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For most K-12 students, this summer was spent at the pool, on vacation, playing outside or playing games inside. But for more than 40 4th, 5th and 6th grade Exeter students, their summer fun included some learning, as well.
For the third year, the Teachers in the Parks program played host to students in Exeter’s Community Park – providing some individualized attention from five of the district’s teachers.
“We take the school out of summer school,” said Matthew Hathaway, a fourth grade teacher at Owatin Creek Elementary School. The Teachers in the Parks program was his brainchild. “The concept is actually very simple. We replace the building with a park, the classroom with a blanket, the whole class with a small group, while maintaining Exeter’s high standard of quality instruction.”
The TIPS program ran for six weeks, twice a week for two hours a day, wrapping up for this year on Aug. 9. Three different classes were offered this summer – reading, math and math challenge. Hathaway said during the sessions, the students received specially designed instruction to help them transition to the next grade.
But if you have an image of lectures, textbooks books and composition notebooks in your head – forget it!
“Watching our program, you would see students moving around the park, taking real measurements, measuring real angles, meeting at the blankets, receiving small group instruction, working with partners under a tree or on a bench and learning through play in the open fields,” Hathaway added.
For one activity, the students measured the length of the Titanic (882 feet) across one of the fields in the park, by using non-standard measurement techniques to find the result. The students were up, moving, walking across the field as they worked to solve the problem.
On another day, students in Hathaway’s group made a circle with rope on the ground – using smaller pieces of rope to form angles and diameter. Hathaway had them try to jump 360-derees and walk the circumference of the circle.
“It’s great that they do hands on activities to reinforce the skills they learned in school,” said Junior High School Principal Eric Flamm, who was observing the activities. “Making it come alive makes it fun for the kids.”
Hathaway said after he had been teaching for a couple of years, he noticed that it would take weeks for students to develop “academic momentum” after the summer break.
“I felt like I was spending weeks at the beginning of the year reviewing skills students learned last year. I wanted to develop meaningful summer learning experiences that students would want come to over the summer.”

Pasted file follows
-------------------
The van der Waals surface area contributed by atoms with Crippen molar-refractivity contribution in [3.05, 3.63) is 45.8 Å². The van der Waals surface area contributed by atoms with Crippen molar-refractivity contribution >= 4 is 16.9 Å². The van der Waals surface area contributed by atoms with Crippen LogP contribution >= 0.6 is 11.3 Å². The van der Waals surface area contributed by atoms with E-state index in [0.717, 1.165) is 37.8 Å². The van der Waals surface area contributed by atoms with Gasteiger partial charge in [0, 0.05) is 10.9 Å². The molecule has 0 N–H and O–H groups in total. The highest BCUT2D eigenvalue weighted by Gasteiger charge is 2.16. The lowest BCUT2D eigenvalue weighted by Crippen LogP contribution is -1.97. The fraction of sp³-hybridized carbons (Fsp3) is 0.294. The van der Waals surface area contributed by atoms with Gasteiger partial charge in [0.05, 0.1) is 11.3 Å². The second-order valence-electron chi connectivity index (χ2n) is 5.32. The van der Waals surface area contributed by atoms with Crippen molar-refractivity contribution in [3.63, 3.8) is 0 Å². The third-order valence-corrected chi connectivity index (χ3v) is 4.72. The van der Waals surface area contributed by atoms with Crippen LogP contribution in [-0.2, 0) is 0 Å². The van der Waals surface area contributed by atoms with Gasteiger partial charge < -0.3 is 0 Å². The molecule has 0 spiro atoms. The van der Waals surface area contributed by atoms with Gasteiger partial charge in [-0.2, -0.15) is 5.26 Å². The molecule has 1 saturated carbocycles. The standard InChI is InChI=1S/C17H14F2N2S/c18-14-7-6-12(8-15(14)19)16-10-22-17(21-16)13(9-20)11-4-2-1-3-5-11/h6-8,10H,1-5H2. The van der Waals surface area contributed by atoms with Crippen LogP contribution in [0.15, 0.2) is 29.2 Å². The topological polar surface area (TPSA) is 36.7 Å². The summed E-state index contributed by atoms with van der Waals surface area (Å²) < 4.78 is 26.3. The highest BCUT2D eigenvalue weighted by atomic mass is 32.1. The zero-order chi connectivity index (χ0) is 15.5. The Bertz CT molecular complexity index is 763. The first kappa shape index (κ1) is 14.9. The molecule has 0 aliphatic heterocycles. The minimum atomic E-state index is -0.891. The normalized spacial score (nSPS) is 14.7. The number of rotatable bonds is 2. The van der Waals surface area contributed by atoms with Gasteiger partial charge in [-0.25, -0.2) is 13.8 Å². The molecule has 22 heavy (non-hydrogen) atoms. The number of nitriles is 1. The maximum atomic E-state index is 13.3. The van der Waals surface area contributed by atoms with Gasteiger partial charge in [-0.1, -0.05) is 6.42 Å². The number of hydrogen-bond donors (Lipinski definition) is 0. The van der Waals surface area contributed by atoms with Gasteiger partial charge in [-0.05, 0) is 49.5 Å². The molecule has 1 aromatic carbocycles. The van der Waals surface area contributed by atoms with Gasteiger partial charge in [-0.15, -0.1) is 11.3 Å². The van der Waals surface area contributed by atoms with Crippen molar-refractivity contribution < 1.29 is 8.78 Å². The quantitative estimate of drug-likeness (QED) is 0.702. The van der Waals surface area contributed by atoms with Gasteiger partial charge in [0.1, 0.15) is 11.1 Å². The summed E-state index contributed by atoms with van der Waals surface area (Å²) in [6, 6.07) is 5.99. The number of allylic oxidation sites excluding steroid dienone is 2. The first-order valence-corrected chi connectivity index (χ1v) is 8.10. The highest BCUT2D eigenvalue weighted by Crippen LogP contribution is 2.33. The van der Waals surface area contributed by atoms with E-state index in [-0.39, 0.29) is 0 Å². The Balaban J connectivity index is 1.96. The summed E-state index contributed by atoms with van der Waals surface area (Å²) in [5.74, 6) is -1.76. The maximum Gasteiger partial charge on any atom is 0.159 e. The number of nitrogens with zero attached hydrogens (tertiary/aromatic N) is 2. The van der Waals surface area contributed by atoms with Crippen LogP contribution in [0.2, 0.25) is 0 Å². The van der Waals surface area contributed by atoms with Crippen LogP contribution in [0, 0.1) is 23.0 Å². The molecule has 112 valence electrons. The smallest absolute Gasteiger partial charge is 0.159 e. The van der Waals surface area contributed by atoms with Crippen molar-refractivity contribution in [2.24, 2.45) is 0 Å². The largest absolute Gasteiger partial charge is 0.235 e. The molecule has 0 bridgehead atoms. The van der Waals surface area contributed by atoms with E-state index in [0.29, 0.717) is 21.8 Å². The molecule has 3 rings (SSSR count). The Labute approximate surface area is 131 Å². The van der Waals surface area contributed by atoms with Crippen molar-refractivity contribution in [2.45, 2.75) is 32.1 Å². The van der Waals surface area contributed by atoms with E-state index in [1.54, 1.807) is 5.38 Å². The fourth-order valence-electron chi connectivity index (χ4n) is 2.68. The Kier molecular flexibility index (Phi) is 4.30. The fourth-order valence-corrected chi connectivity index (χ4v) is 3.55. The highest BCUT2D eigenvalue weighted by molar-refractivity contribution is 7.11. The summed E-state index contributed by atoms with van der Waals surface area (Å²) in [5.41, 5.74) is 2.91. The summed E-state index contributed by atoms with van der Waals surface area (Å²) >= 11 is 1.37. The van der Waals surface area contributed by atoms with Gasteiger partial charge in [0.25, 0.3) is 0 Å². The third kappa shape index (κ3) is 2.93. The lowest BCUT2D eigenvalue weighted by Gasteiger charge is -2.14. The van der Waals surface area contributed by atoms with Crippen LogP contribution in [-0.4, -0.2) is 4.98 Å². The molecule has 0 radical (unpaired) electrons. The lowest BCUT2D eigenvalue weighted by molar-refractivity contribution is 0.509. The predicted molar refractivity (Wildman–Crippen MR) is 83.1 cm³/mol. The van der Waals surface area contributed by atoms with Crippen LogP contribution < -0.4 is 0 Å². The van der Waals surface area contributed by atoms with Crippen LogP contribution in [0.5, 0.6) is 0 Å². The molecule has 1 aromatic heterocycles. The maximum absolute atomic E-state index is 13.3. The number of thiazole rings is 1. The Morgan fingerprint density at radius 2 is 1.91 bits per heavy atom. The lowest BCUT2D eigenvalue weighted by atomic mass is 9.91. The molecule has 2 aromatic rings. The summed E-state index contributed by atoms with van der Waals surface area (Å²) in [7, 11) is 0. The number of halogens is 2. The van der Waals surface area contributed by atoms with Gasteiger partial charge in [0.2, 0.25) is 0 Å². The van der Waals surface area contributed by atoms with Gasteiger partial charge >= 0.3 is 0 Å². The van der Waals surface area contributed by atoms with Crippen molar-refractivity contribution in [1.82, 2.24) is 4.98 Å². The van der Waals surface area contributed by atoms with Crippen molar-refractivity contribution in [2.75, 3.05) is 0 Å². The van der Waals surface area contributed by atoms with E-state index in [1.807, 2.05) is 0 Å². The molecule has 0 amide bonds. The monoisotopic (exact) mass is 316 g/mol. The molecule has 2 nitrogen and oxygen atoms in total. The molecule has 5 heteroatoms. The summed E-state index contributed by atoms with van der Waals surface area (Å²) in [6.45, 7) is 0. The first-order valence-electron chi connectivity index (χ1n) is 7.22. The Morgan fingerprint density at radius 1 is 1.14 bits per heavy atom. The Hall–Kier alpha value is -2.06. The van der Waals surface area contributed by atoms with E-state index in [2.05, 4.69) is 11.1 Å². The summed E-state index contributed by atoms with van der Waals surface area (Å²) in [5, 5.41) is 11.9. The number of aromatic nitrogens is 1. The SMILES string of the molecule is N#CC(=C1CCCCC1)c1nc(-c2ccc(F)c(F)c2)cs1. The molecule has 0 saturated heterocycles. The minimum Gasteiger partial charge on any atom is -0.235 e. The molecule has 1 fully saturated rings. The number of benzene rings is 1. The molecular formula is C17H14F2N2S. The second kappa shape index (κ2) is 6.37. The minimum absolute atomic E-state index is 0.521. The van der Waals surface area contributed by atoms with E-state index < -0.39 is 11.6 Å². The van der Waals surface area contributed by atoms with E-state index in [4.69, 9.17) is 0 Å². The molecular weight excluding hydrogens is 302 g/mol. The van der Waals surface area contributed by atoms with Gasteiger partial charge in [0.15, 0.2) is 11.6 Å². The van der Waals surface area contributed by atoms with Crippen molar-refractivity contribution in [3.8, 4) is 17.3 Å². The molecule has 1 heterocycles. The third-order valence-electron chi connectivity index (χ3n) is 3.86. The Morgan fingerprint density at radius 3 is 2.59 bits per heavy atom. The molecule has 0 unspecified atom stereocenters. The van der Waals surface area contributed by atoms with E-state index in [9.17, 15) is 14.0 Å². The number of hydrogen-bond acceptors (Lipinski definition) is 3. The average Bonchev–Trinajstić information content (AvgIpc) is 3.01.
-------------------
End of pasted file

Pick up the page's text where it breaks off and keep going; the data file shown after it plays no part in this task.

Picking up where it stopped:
He said the program actually started with only a few students.
“And we would often walk down to the local community park for activities. At some point over the summer, I realized that holding sessions in the parks was the answer! Many of the students were already there, others could walk, and others could be dropped off,” Hathaway said.
“It’s really fun. I like how the teachers turn leaning into fun,” said Amel Marian, 11.
Her fellow students agreed.
“The teachers make it fun,” said Andrea Keck,” 11.
“It’s fun that we get to learn outside of school,” said Finn Haney, 11.
“Once we had to figure out how fast we ran. He timed us and we had to figure it out. I like the teacher because he’s the best math teacher and adds fun,” added Ella Ehlert, 10.
While the program is fun for the students – Hathaway said he has seen positive results in the students who attend.
“Students in our program leave feeling better prepared for the next grade level. I have had several students in my homeroom class that participated in TIPS and I would often hear comments like, ‘I remember this from the summer’ or ‘Why do I have to do this if I already learned it at TIPS.’”
Another benefit is that in addition to academic skills, the students take back to school with them a few new TIPS friends, a positive relationship with a teacher and a confidence to continue the summer momentum.
The TIPS program is a self-funded program within the district, depending on contributions from the community and individual families for funding.
Hathaway said the program added sponsors this year, which helped to bring down the cost for families, and allowed them to provide grants to families that needed financial help to attend. He added that cost for each child was about $100 this summer, or about $5 per hour of instruction, a number Hathaway is hoping to reduce further.
This year, an extra component was added – Leaders in the Parks. Hathaway said school board members and the district’s administrators were invited to spend some time in the park working with the students and observing their activities.
“Leaders in the Parks is a simple way to show our students that administrators, school board members, and teachers all care tremendously about their education,” he added.